When Napster came out, I downloaded hundreds of songs and began buying 1-2 CDs per WEEK. Next, go look at how many CDs local bands in your area are selling. Contrast this with the music industry’s own “losses” for the last 10 years.

    And, what’s the point? No one is stopping small bands from uploading their stuff to the internet. If this is truly a viable strategy, then companies will want to take advantage of it. Don’t steal stuff off the internet, and claim you’re doing the companies a favor.

    Take this blog as an example. BoingBoing has been around a long time and everything on it is easily copied, reproduced and distributed around the world. So ask yourself what about this blog can’t be easily reproduced? Hint: it isn’t the content.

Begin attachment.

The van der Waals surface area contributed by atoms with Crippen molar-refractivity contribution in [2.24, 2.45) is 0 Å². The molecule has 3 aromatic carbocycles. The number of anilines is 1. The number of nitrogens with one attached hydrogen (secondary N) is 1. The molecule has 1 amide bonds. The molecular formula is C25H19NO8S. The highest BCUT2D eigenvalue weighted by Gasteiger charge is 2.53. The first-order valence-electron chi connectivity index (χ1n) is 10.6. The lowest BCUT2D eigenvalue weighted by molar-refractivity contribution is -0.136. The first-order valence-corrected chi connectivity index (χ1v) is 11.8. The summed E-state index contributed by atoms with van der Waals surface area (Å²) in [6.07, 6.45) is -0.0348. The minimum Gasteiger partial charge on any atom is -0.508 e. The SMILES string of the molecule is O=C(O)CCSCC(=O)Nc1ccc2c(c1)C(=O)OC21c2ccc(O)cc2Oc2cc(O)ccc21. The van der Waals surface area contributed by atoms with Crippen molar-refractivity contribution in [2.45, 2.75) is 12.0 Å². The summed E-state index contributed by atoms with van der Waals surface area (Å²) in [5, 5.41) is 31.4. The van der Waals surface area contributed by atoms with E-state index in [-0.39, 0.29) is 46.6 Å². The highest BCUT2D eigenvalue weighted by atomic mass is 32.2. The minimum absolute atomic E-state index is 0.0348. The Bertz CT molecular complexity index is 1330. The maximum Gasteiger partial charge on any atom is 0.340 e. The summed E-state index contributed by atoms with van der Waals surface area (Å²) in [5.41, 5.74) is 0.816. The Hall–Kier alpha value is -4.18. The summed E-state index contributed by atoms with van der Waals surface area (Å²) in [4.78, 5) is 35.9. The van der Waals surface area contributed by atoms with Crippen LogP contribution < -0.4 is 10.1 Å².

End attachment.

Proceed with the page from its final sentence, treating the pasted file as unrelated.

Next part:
Yes, someone could steal the content and put it on another website, but people come for the regular updates and also the server-side code that permits commenting, too. (So the thief would need to copy BoingBoing regularly and write his own server-side code.) But, what would make his website better than the original? Why not come here directly, instead? If you charged for access, he’d compete with you on price. I’ve actually seen people rip off websites, by the way. There is a software-development website I used to visit. People would upload articles on software development, and it grew into a great resource with thousands of articles. Every once in a while, someone would write a script that would copy the entire site. He’d then duplicate the website on a different domain and put his own ads up. It was actually pretty irritating that someone would come and rip-off a website that people had spent years building up.